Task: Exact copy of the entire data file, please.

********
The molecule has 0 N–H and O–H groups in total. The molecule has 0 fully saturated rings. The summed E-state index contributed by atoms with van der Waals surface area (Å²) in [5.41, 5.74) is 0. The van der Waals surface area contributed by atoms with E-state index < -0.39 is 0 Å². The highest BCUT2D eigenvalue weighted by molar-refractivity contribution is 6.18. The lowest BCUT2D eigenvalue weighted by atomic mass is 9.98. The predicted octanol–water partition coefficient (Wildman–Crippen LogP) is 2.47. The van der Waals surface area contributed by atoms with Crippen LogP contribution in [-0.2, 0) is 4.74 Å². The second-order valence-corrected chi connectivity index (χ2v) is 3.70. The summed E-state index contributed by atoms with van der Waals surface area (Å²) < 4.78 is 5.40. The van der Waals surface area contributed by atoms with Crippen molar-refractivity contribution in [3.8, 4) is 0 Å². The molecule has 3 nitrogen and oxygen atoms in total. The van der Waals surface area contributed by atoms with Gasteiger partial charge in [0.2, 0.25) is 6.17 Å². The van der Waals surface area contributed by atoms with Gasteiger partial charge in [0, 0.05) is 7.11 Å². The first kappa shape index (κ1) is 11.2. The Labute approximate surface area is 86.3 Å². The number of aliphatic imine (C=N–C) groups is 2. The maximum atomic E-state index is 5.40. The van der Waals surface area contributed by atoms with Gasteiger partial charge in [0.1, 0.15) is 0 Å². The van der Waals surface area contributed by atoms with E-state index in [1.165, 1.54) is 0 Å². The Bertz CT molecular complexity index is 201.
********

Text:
The molecule has 0 N–H and O–H groups in total. The molecule has 0 fully saturated rings. The summed E-state index contributed by atoms with van der Waals surface area (Å²) in [5.41, 5.74) is 0. The van der Waals surface area contributed by atoms with E-state index < -0.39 is 0 Å². The highest BCUT2D eigenvalue weighted by molar-refractivity contribution is 6.18. The lowest BCUT2D eigenvalue weighted by atomic mass is 9.98. The predicted octanol–water partition coefficient (Wildman–Crippen LogP) is 2.47. The van der Waals surface area contributed by atoms with Crippen LogP contribution in [-0.2, 0) is 4.74 Å². The second-order valence-corrected chi connectivity index (χ2v) is 3.70. The summed E-state index contributed by atoms with van der Waals surface area (Å²) < 4.78 is 5.40. The van der Waals surface area contributed by atoms with Crippen molar-refractivity contribution in [3.8, 4) is 0 Å². The molecule has 3 nitrogen and oxygen atoms in total. The van der Waals surface area contributed by atoms with Gasteiger partial charge in [0.2, 0.25) is 6.17 Å². The van der Waals surface area contributed by atoms with Gasteiger partial charge in [0, 0.05) is 7.11 Å². The first kappa shape index (κ1) is 11.2. The Labute approximate surface area is 86.3 Å². The number of aliphatic imine (C=N–C) groups is 2. The maximum atomic E-state index is 5.40. The van der Waals surface area contributed by atoms with Gasteiger partial charge in [0.1, 0.15) is 0 Å². The van der Waals surface area contributed by atoms with E-state index in [1.165, 1.54) is 0 Å². The Bertz CT molecular complexity index is 201.